Testing Considerations for a Reliable, More Secure IoT

11 June 2020

The number of IoT devices reached 26.6 billion in 2019. This number is projected to grow even further (and faster) in the next decade. According to Security Today, as many as 31 billion devices will be connected in 2020, and, by 2021, the IoT world could comprise up to 35 billion devices. Robust testing is needed to ensure that all these devices work effectively alone and harmoniously with each other.

Close-up Of Man's Hand Holding Mobile With Smart Home Control Icon Feature With Kitchen Background

Take an example of a medical healthcare system that monitors patient health, heart rate, fluid intake details, etc., and sends the information to a physician for reporting. Such a system would be connected to multiple other systems. For instance, the doctor should be able to trigger the system remotely from various devices (phone, tablet, PC, etc.).

It doesn’t end there. At the communication layer, you’ll also find multiple possibilities. The doctor can connect to the healthcare system via Wi-Fi, Near Field Communication (NFC), Bluetooth, or Radio Frequency ID (RFID), among others. Below the communication layer, you’d then have servers or core systems used for data analysis and storage.

The Internet of Things has to be designed in such a way that devices can communicate effectively; however, complex the eventual IoT architecture.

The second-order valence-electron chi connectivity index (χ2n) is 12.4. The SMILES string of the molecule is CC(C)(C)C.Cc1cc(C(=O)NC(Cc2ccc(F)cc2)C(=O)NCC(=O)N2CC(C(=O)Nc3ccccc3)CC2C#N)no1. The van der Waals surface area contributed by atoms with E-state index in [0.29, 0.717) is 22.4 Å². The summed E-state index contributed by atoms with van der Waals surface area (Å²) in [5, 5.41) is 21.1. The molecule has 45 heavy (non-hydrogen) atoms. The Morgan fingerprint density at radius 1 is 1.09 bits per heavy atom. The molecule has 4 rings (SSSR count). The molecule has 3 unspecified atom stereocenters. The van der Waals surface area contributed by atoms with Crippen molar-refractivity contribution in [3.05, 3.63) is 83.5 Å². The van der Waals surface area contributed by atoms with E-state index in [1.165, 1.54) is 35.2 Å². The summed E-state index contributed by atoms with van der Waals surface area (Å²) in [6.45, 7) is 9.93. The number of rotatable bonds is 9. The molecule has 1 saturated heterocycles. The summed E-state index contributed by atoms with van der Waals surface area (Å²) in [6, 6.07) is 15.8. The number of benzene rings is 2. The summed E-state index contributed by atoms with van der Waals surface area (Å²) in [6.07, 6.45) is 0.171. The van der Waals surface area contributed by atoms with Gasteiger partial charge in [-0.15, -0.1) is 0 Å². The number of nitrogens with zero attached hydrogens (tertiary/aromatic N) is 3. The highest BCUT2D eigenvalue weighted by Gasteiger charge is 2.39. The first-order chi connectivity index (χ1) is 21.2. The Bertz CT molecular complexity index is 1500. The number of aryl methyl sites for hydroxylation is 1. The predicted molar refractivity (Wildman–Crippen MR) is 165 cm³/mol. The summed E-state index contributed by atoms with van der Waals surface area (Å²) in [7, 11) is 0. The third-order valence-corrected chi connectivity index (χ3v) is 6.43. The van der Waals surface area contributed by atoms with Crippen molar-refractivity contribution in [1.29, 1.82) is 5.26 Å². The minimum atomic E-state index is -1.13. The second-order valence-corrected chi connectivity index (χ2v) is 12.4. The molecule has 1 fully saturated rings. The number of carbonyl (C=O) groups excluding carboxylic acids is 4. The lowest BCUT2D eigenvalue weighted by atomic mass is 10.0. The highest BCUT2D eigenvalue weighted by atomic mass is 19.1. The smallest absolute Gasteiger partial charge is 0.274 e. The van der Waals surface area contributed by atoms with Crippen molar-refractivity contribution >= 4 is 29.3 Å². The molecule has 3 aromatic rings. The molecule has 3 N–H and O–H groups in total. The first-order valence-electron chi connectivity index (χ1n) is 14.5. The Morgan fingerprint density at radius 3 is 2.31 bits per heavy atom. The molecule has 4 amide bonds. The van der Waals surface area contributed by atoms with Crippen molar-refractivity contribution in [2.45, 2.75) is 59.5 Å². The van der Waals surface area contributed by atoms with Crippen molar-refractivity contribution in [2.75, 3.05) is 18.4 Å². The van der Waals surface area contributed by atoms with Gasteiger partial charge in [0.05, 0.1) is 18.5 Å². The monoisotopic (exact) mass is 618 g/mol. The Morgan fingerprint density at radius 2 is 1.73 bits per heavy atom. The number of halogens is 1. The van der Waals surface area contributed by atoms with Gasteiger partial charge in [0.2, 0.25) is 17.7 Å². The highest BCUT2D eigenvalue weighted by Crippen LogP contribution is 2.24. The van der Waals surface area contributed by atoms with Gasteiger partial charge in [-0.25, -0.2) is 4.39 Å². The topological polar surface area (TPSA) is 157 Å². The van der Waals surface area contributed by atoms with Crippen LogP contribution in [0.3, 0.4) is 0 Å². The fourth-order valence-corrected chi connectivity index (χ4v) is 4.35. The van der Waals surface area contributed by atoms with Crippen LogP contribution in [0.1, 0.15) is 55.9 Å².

Robust Testing is what Makes this Possible

Through extensive testing, IoT designers and developers ensure that devices aren’t leaking data, draining charge too fast, or so challenging to the point of being useless.

The following tests are recommended;

  • Usability Testing 

We need to make sure that the devices we build have meaningful use. Otherwise, it becomes a waste of time on the part of the developer and space within the IoT architecture. IoT usability testing evaluates the usefulness of each IoT device.

A usable device, for instance, is portable enough to be moved into different segments of the IoT system. It must also be smart enough to push not only notifications but also warnings and error messages. The best devices also support data synchronization, presented to the end-user in the simplest terms. These are just some of the areas of focus during usability testing.

  • Security Testing 

IoT is data-centric i.e.; all the connected devices operate based on available data. This creates a huge problem, especially considering that hackers and other cybercriminals have developed advanced technologies to intercept or read data in transit. If a hacker were to penetrate an IoT network, a lot of people would be affected.

Security tests attempt to uncover potential weak links in the IoT chain. Whether in Cloud APIs, network communication, or hardware, the tests allow developers to check for and fix things like weak authentication to ensure that devices are safe to operate. Developers can also ensure the safe storage of data and impose password restrictions where necessary.

  • Performance testing 

Efficiency is paramount in the Internet of Things. Devices, and even networks, must be able to perform to very high standards while using very few resources. Millions of people, for instance, are using Alexa at any one time. Each device, therefore, must take up very little processing power and memory if everyone is to be accommodated.